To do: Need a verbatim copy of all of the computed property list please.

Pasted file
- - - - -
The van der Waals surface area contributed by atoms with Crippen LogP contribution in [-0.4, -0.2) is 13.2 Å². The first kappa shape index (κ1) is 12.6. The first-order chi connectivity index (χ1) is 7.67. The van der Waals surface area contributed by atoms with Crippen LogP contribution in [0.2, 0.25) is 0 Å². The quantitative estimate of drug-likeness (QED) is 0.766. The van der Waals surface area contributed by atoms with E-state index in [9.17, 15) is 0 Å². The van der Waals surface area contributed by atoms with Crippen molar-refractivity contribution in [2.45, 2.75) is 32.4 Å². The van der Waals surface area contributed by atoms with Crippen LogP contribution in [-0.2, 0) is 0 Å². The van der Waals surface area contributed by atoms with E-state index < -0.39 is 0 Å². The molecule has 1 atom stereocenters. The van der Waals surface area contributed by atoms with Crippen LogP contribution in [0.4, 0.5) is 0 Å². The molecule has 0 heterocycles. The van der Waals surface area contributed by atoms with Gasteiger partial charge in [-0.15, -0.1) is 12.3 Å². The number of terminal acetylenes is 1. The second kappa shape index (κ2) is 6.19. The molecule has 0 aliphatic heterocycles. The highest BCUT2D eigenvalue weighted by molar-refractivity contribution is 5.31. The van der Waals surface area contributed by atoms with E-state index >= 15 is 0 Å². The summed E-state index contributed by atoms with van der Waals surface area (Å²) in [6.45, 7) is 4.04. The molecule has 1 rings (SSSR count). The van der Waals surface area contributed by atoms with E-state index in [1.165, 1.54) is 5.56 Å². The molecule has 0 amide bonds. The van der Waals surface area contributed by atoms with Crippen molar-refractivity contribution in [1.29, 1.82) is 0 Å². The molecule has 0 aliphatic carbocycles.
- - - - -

The van der Waals surface area contributed by atoms with Crippen LogP contribution in [-0.4, -0.2) is 13.2 Å². The first kappa shape index (κ1) is 12.6. The first-order chi connectivity index (χ1) is 7.67. The van der Waals surface area contributed by atoms with Crippen LogP contribution in [0.2, 0.25) is 0 Å². The quantitative estimate of drug-likeness (QED) is 0.766. The van der Waals surface area contributed by atoms with E-state index in [9.17, 15) is 0 Å². The van der Waals surface area contributed by atoms with Crippen molar-refractivity contribution in [2.45, 2.75) is 32.4 Å². The van der Waals surface area contributed by atoms with Crippen LogP contribution in [-0.2, 0) is 0 Å². The van der Waals surface area contributed by atoms with E-state index < -0.39 is 0 Å². The molecule has 1 atom stereocenters. The van der Waals surface area contributed by atoms with Crippen LogP contribution in [0.4, 0.5) is 0 Å². The molecule has 0 heterocycles. The van der Waals surface area contributed by atoms with Gasteiger partial charge in [-0.15, -0.1) is 12.3 Å². The number of terminal acetylenes is 1. The second kappa shape index (κ2) is 6.19. The molecule has 0 aliphatic heterocycles. The highest BCUT2D eigenvalue weighted by molar-refractivity contribution is 5.31. The van der Waals surface area contributed by atoms with E-state index >= 15 is 0 Å². The summed E-state index contributed by atoms with van der Waals surface area (Å²) in [6.45, 7) is 4.04. The molecule has 1 rings (SSSR count). The van der Waals surface area contributed by atoms with E-state index in [1.165, 1.54) is 5.56 Å². The molecule has 0 amide bonds. The van der Waals surface area contributed by atoms with Crippen molar-refractivity contribution in [1.29, 1.82) is 0 Å². The molecule has 0 aliphatic carbocycles.